Life Of A Vegetarian, Fitness Enthusiast


Tell us about yourself

If I could summarise in a few words, I’d say I’m an aspiring polymath.

I have a keen interest in expanding my knowledge over a variety of different subject areas. To name a few of what interests me right now is Actuarial Sciences and investments, sports and fitness, the human anatomy and nutrition.


I was born and bred in Johannesburg. However, my paternal Pedi cultural roots extend to Limpopo. Given the exposure to a diversity of cultures and experiences, I’ve grown up to be multi-lingual. Maybe this is what sparked my curiosity in being a multi-dimensional human.


What does being vegetarian entail and why did you go vegetarian?

As a vegetarian, I don’t eat meat or fish. Some take on this dietary route for a moral or religious reason. In my case, it was more for health reasons.

In 2015 I was diagnosed with a condition called Ulcerative Colitis (UC), which is a chronic inflammatory disorder of the large intestine. In order to manage my condition, I did my research on dietary changes I could make in order to alleviate the symptoms. I found many testimonials of people who had found relief by reducing processed foods and following a more plant-based diet. This is what lead me to become vegetarian, I have been in very good health ever since and I rarely get any of the UC symptoms other than when my stress levels are high.


What is the difference between vegetarian and vegan?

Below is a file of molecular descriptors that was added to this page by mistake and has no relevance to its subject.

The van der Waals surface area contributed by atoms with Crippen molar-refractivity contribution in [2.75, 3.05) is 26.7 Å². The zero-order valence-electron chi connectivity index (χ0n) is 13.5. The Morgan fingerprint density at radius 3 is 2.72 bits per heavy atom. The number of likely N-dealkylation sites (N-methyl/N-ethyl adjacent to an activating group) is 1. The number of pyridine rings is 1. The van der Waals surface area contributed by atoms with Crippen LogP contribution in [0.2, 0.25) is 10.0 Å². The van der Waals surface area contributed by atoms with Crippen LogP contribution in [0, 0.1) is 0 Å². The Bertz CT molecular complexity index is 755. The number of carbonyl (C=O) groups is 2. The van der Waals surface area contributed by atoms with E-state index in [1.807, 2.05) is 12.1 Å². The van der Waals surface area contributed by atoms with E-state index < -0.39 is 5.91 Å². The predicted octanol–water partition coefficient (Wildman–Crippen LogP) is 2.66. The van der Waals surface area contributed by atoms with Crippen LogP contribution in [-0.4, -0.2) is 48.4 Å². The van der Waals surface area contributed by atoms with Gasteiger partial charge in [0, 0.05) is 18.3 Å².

Vegetarian – in summary, this diet is “meatless”. Vegetarians eliminate all meat and fish but are comfortable including some animal by-products such as eggs and milk or foods made of these by-products

Vegan –  in summary, vegans are strictly against animal products in any form. Vegans don’t eat any animal or anything that comes from animal i.e. they eliminate meat, fish, dairy, eggs, honey, gelatin etc. Vegans take it a step further and also eliminate animal products from their skin care products (e.g. avoid beeswax lip-balm), wardrobes (e.g.. avoid leather) and other areas of their lives


Plant-based – a diet based on fruits, vegetables, whole grains, and legumes. People following a plant-based way of eating, eat more plants and plant protein but they can allow for reduced intake of animal products (i.e. not entirely removing meat but drastically cutting down on the intake). Furthermore, plant-based diets avoid processed foods.

In summary, if a vegetarian or vegan avoids processed food, then they can be considered as plant-based diets with no allowance for meat or no allowance for animal products in any form respectively.


What are the benefits you have experienced so far since going the vegetarian route?

I have become more conscious about what I eat and the nutritional benefits of the different plant-based foods. I feel light and energetic after my meals (as opposed to sluggish), but this also depends on how the food is prepared. My metabolism is faster and has complimented my progress with my fitness goals.

Overall, has really helped reduce symptoms I used to get from UC which why I started this journey in the first place.


How has being vegetarian changed/affected your life?

I’ve had to adjust my life to prioritise meal planning because then I can easily find myself resorting to eating foods like fries more often than I should. I sometimes have to remind friends and family of my dietary requirements and often offer to bring along a bowl of salad to share when visiting. I also need to be alert and on the lookout for leafy greens, like spinach, stuck in between my teeth.